No punishment for CIA officers who tortured detainees - Obama

U.S president Barack Obama announced that CIA officials that used torture techniques during Bush's administration will not be prosecuted.

The U.S president and Attorney General Eric Holder announced that Bush-era CIA officials should not be held legally accountable for implementing harsh interrogation tactics against foreign detainees in the war on terror because the methods, which have been criticized as torture, were defined as legal at the time.

The statement comes after U.S. government released four memos where Bush-era lawyers gave CIA interrogators the go-ahead to "get tough" on detainees.

Human rights advocates argued that Obama should not have assured the CIA that officers who conducted interrogations would not be prosecuted if they used methods in the memos authorized by Bush lawyers. Obama disagreed, saying in a statement, “Nothing will be gained by spending our time and energy laying blame for the past.” At the same time, other human rights activists applauded Obama for releasing the memos that provide more material than what the community has already known.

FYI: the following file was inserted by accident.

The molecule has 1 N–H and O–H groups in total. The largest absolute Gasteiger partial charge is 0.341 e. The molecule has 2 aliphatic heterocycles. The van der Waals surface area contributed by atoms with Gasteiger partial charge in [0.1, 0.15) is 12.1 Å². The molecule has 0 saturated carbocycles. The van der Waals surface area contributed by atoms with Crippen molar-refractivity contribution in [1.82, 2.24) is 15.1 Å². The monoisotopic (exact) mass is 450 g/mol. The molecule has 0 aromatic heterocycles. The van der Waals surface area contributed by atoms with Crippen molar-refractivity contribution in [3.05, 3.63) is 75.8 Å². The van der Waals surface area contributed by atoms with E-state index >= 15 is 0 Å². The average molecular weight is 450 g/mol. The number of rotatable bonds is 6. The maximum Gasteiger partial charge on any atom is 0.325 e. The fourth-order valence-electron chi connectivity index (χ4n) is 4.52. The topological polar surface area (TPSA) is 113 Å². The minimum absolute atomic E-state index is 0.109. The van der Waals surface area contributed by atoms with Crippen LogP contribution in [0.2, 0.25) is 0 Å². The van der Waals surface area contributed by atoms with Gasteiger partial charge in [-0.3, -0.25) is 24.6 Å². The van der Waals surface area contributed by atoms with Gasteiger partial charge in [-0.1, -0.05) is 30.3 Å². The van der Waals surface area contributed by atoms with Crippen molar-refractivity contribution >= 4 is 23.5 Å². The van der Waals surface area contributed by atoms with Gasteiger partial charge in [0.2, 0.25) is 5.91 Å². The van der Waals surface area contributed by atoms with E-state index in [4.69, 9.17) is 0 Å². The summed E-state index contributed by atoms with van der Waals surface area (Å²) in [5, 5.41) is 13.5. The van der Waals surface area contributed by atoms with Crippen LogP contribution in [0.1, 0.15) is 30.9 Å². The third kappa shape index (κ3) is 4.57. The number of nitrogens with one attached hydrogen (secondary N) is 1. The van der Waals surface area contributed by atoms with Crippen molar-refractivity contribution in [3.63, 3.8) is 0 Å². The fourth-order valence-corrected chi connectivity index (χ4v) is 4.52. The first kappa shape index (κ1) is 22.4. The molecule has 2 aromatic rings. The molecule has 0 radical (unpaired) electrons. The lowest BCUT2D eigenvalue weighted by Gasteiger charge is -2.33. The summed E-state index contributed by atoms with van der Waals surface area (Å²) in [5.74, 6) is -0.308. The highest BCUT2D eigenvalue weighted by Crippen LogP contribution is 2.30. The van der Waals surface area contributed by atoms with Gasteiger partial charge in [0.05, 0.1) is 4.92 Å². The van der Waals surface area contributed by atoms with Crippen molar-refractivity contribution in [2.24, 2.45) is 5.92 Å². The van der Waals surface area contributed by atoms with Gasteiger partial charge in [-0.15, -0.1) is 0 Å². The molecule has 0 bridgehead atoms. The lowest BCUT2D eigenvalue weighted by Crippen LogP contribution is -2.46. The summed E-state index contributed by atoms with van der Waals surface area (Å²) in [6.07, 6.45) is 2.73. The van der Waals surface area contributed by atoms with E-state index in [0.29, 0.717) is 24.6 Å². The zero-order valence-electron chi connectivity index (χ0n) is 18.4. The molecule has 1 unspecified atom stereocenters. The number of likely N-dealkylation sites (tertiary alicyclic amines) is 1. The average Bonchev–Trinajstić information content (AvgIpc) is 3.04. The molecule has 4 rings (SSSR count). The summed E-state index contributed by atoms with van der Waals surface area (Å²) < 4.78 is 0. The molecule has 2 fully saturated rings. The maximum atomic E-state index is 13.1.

The protection, however, would not extend to CIA officials who acted beyond the boundaries laid out by the Bush-era memos. Obama said he believes the content of these documents has to be disclosed. According to him, it is now time to understand what has happened and move on in a world where the US is not engaged in torturing detainees.

Methods in the memos include keeping detainees naked for long periods, depriving them of food,  keeping them in a painful standing position for long periods, beating and kicking.

A 2002 memo argues that ‘waterboarding’, a type of simulated drowning, does not inflict severe pain or suffering. The memo also approves such techniques as putting a suspect into a box with insects, facial slaps and sleep deprivation.